“I don’t think that’s a good idea,” Yeshasvi whispered.
“Oh, well. I’m going to do it anyway.”
Jack stalked the cold streets of London, hands dug into the pockets of his frock coat. The tools of his trade, hanging from the leather apron hidden underneath his bend, clinked as he strode the lit walk. The noise caused coves and haybags to glance his direction, but the beauty of the moon and the weight of their own cares pulled their attention away from him.
He espied a ladybird flouncing her wares to all and sundry. He admired her nancy-sway, and pulled down the brim of his top hat as she chatted up a crusher on the corner. The judy undoubtedly made plans to dab it up with the copper. Jack believed she was just a dollymop, but maybe the rozzer was her abbot.
A feral grin distorted Jack’s features as the tail scampered off with a wave.
“Wait, wait, wait! Ladybird? Nancy-sway? Dollymop? What are these words?” Miss Anja demanded.
“I have a translation at the end, Miss Anja. Just be patient.”
“Jay…” she said in her warning tone. She sighed at his innocent expression. “Continue.”
Jack scurried after his pidgeon flying the coop, ducking his head as he passed the miltonian. He needn’t have bothered as the pig stared through him, no hint of alarm aside from a slight shiver.
The mark strolled her merry way to The Chapel, his old hunting grounds. He passed sharps taking muck snipes for their last mag, while mumpers on the blob wrangled a fadge from grasping fists as Nox deepened her sway over London.
“Yes, Miss Anja?”
“Nothing,” she said, cradling her forehead in her palm. “Carry on.”
London Particular rolled in, further obscuring him from the toffer. Thoughts of her Miss Laycock made his Nebuchadnezzar fight the constraining kecks. He wouldn’t put him out to grass, that wasn’t his way, but he would satisfy the old king.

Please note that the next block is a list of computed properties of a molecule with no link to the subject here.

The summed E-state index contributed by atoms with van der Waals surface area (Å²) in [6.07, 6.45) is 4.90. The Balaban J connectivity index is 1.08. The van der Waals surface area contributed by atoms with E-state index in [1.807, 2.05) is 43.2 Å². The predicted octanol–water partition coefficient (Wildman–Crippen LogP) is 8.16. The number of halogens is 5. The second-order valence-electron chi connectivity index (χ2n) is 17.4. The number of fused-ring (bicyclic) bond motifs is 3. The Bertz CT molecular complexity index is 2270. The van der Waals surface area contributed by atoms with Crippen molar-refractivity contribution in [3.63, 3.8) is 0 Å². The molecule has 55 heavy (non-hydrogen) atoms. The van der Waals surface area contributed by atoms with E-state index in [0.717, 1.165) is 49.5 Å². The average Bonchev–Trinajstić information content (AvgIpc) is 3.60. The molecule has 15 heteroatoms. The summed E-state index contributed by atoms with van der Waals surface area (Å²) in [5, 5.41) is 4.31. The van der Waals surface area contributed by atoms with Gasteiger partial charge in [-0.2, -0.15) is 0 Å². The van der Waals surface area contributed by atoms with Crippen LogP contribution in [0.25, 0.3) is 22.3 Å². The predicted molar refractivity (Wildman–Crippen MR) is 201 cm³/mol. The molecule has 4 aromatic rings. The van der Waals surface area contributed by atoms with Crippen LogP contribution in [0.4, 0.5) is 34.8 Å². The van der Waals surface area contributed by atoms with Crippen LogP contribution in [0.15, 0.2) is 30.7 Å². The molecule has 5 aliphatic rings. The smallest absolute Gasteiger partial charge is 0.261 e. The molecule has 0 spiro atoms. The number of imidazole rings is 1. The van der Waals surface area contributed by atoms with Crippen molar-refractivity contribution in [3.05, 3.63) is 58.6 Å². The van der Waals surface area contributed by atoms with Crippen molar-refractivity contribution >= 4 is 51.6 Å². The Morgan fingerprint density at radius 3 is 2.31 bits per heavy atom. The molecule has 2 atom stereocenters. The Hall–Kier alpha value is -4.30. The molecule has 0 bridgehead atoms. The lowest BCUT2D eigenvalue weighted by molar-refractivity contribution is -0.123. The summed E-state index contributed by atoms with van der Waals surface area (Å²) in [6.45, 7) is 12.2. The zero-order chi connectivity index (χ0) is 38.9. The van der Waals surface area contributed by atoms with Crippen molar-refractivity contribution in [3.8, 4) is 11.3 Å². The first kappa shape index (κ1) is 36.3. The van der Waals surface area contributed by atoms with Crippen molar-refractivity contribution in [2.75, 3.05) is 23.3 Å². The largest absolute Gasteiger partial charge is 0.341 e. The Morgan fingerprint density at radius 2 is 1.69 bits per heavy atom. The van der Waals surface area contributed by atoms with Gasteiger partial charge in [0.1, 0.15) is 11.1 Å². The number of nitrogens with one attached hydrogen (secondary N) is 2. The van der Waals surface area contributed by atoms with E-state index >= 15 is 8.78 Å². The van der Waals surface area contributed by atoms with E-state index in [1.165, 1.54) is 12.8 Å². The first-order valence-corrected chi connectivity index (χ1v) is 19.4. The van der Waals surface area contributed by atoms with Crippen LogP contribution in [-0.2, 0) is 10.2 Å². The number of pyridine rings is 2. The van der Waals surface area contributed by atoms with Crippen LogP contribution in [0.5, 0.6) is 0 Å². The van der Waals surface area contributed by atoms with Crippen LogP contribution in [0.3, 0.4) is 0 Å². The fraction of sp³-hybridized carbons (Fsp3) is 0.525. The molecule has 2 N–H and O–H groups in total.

“Did that mean what I think it meant?”
“Well, tell me what you think it meant and I’ll tell you.”
Miss Anja opened her lips, but the expectant looks of a full classroom stopped her. “After class.”
“May I continue?”
“Yes.” She shook her head and muttered, “Why did I ever become a teacher?”
The nemmo ducked into an alleyway, confused by the pea soup. Jack kept a weather eye out for mug-hunters and stepped to the alley mouth. He heard a Prater squall, “The End Is Nigh!”, behind him. Appropriate.
“I don’t think that’s a good idea.”
Jack whirled at the voice. A tall, lean man appeared from the white-bank. “Spring-Heel, what are you doing here?”
Spring-Heel nodded in the direction of the alley. “Them nobblers from America is waitin’ on you. They’s right punishers, those Yanks.”
Jack’s eyes narrowed as his hand tightened on his Neddy. “I’m not afraid of some rampers from the colonies.”
A voice yelled from down the alley, “And we ain’t afraid of no ghosts!”
“Oh, God!” Miss Anja moaned.
She glared at her recalcitrant student. “You know what! Ghostbusters? Seriously?”
“It fits the milieu.”
Miss Anja threw up her hands. “Just finish, if only because I can’t believe you know the word ‘milieu.'”